Tiredness sets in and I switch to my Swahili music on the music system in the car and dream of hot sunny days and blue seas, whilst staring through the windscreen as the wipers desperately push the rain away. I feel re-energised and have planned a series of actions for the next day. The nightmares of traffic on M62, M6, M42 and finally M40 are behind me. I reach home at 1.00am to be greeted by the grumpy cat who gets a treat and I head to bed.
As 2016 comes to a close I breathe a sigh of relief. It provides a pause in a battle to re-think and re-organise -an opportunity to reflect. It has been a very hectic year engaging in many conversations with so many different people in different locations who have Diabetes and those who are at risk of developing the condition. As I review these conversations (over 10,0000) I realise just how much of their life people have shared with me – their frustrations at inability to get better blood glucose control, life events that knock them off balance and the struggle to stand up again, the fears that as they get older – complications will set in and the constant tension between raising a family (the joys and tribulations – often dealing with extended family and sending money abroad to support relatives) whilst holding on to the night shifts that pay a minimum wage, work all hours and with all of this happening to also manage a condition that requires attention every day, every week, every month, every year and on and on. A lot of the people engaged with have not received any education or support on how to live with Type 2 diabetes. Even where this has been provided it is not culturally specific and is of little relevance. Living is an art and requires constant balancing and refocusing – the only place to learn – is in the school of life. Sadly there is considerable evidence that for a lot of people this has not been possible and loved ones have been consumed by the condition and in their absence their presence is even stronger.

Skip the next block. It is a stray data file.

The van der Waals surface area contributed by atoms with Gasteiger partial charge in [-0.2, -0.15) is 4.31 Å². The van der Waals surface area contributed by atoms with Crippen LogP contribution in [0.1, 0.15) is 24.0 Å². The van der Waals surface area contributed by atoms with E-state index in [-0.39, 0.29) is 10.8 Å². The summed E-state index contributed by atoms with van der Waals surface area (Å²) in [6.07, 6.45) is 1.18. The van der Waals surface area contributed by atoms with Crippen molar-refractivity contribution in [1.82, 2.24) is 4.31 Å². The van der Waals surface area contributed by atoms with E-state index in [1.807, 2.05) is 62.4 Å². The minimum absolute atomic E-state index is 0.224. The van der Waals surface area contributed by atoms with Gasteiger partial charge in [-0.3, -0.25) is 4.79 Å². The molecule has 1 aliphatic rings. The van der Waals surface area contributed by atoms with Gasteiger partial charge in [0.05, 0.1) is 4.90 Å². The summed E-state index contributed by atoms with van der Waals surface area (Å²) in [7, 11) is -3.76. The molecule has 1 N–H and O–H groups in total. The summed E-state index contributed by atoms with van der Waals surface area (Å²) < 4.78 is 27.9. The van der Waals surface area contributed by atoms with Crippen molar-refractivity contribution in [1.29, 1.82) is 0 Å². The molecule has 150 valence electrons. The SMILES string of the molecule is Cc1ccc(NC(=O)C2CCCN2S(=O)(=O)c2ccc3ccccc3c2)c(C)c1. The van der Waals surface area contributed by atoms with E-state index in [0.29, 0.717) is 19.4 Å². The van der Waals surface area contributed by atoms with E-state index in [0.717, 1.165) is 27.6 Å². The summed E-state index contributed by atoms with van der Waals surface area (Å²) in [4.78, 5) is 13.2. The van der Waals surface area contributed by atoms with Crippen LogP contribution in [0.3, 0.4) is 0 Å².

I find large sections of different communities that have not heard of us, their condition brings them into contact with health care professionals, who have time to diagnose and dispense, if they end up in hospital A&E- protocols rule –common sense, asking basic questions seem to escape the mental domain- tragedies are created, lives are shortened.